Shares of Leeds-based property investor and car park operator Town Centre Securities (TCS) rose about 5% on Tuesday after it published results for the year ended June 30, 2020, that it said showed “resilience” amid the COVID-19 pandemic.
TCS said net asset value fell 17.4% to £155.5 million.
TCS cut its total dividend for the year to 5p from 11.75p in the previous year.
TCS shares have plunged about 50% over the past 12 months.
“We report a statutory loss for the year, on an IFRS 16 basis, of £24.2m, down £11.7m year on year, largely due to the negative impact the crisis has had on the value of our portfolio, which is down 6.9% year on year, with net asset value also down £32.8m or 17.4% to £155.5m,” said TCS chairman and chief executive Edward Ziff.
“These are clearly disappointing numbers, but with earnings impacted by £3.6m due to COVID-19, and our valuation results significantly better than other companies with less resilient retail portfolios; we are reassured by the resilience of our portfolio and our full compliance with all covenants.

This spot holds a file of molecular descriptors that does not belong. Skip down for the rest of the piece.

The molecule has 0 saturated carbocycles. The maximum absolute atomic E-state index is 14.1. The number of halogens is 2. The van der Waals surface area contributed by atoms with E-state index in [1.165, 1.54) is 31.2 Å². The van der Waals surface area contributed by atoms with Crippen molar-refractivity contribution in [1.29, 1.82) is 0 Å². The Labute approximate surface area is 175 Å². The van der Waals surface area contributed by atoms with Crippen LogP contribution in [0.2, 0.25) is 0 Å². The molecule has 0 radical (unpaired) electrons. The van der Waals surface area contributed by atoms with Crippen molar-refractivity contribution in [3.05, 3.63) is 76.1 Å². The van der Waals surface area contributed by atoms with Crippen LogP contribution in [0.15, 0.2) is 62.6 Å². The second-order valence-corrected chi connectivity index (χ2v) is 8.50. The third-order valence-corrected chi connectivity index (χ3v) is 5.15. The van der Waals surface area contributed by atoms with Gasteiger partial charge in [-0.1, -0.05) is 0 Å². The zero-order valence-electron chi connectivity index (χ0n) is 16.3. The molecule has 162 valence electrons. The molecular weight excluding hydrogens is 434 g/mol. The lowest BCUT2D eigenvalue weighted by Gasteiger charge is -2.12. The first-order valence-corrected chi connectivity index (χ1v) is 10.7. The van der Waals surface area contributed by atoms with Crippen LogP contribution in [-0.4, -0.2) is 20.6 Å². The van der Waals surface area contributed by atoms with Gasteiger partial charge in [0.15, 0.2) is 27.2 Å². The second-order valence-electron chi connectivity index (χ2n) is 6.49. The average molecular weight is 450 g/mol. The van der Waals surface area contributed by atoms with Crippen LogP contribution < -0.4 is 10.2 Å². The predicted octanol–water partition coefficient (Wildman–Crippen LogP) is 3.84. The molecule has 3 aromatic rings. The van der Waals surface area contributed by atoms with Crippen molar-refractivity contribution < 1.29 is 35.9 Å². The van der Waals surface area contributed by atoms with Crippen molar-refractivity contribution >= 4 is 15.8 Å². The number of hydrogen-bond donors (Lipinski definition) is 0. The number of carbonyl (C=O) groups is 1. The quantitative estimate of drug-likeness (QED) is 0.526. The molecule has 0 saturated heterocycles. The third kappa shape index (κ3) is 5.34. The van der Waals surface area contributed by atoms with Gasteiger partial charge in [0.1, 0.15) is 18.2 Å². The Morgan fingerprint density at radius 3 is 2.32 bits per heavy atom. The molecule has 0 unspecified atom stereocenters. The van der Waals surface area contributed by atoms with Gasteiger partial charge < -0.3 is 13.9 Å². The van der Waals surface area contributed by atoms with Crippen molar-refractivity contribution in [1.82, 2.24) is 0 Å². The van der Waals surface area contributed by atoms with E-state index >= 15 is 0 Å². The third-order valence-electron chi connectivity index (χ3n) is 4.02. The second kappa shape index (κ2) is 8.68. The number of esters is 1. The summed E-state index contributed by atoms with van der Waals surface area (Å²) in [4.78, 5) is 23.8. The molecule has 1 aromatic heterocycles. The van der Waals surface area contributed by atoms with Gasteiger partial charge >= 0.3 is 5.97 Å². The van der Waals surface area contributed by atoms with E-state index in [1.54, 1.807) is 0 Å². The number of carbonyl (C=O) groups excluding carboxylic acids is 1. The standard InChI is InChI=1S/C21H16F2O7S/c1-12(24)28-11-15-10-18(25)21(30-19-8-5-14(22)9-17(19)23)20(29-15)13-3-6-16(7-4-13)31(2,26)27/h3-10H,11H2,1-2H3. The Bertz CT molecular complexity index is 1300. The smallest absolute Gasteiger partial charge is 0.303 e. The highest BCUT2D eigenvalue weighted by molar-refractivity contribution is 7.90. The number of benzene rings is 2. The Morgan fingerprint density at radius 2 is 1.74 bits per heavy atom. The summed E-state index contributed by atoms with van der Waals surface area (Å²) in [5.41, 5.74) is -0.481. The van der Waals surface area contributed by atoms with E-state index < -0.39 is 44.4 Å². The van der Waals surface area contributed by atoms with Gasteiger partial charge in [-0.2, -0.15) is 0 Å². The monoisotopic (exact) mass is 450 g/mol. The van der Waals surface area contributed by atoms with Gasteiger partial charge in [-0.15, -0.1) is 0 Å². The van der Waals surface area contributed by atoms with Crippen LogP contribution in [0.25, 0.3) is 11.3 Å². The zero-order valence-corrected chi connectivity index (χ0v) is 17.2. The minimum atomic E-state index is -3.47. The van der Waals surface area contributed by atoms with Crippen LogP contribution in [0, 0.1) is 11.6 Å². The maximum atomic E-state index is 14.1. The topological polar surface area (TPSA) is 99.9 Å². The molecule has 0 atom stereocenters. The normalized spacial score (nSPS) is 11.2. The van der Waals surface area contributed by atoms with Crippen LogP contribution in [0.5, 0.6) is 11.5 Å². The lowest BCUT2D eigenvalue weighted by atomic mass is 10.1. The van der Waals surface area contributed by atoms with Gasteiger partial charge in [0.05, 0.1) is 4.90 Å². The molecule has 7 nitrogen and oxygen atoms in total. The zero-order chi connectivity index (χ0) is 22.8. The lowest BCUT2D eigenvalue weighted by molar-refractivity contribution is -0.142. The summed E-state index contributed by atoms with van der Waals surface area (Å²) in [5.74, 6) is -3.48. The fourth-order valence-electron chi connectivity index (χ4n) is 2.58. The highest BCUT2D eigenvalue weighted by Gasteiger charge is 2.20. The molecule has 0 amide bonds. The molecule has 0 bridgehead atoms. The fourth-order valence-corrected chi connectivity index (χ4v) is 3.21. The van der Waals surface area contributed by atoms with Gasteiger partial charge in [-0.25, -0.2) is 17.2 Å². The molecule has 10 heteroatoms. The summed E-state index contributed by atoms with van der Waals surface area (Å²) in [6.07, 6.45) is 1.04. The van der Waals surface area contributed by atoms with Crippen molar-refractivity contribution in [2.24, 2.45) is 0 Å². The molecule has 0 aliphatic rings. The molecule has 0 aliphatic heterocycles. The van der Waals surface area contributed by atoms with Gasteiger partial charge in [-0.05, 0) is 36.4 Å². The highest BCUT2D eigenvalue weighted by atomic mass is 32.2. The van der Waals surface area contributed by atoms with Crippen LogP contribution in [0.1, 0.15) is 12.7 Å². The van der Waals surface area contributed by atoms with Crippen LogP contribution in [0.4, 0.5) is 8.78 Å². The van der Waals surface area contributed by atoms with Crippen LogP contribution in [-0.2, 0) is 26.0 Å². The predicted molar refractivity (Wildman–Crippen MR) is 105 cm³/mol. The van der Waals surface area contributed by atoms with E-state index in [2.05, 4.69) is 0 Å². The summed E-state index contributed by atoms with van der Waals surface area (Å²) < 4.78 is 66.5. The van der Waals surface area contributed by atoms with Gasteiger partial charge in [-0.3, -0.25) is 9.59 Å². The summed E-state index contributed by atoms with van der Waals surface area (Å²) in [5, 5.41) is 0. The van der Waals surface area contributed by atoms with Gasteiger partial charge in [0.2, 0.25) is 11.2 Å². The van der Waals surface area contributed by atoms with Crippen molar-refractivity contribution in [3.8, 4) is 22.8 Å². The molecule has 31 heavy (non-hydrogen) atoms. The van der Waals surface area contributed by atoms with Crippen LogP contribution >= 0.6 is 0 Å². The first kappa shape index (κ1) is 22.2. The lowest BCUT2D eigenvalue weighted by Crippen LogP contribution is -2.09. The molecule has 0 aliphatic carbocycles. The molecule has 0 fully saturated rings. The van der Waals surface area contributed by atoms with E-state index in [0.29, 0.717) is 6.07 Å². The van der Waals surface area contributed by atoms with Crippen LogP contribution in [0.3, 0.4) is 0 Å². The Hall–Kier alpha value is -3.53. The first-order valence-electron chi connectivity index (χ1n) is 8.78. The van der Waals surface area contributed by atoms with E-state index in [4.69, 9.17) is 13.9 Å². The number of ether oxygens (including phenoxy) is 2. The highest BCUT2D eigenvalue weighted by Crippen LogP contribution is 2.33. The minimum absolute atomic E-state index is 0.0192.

“With our decision to accelerate asset sales and with significant progress already made post 30 June 2020, I firmly see this as an inflexion point from which we can successfully move forwards.”
TCS chairman and chief executive Edward Ziff, said: “The COVID-19 crisis has presented entirely new challenges for the business and for our stakeholders.
“I have been very reassured by the ability of the business to adapt in such circumstances and by the flexibility and resilience of our tenants and employees.
“The final third of our financial year was especially tough, but I believe the underlying strength of the business, together with our conservative focus on long-term, sustainable performance, as well as recent strategic changes to our portfolio, have enabled us to limit the worst impact of COVID-19.
“We are very disappointed to break our 60-year track record of delivering a maintained or increased dividend although we were pleased to be able to keep our commitment to pay the interim dividend.
“However, the unpredictable nature of the COVID-19 crisis has made the decision to reduce the full year dividend payment the right one for the business.
“Looking forward, the board is using this moment to reset and reinvigorate the business; we have determined that the overall strategy remains appropriate but requires acceleration particularly with regards to the disposal programme, as evidenced by the significant sales completed recently.
“This will affect future earnings and dividend levels, however we believe longer-term we shall emerge as a stronger business and look to the future with confidence.”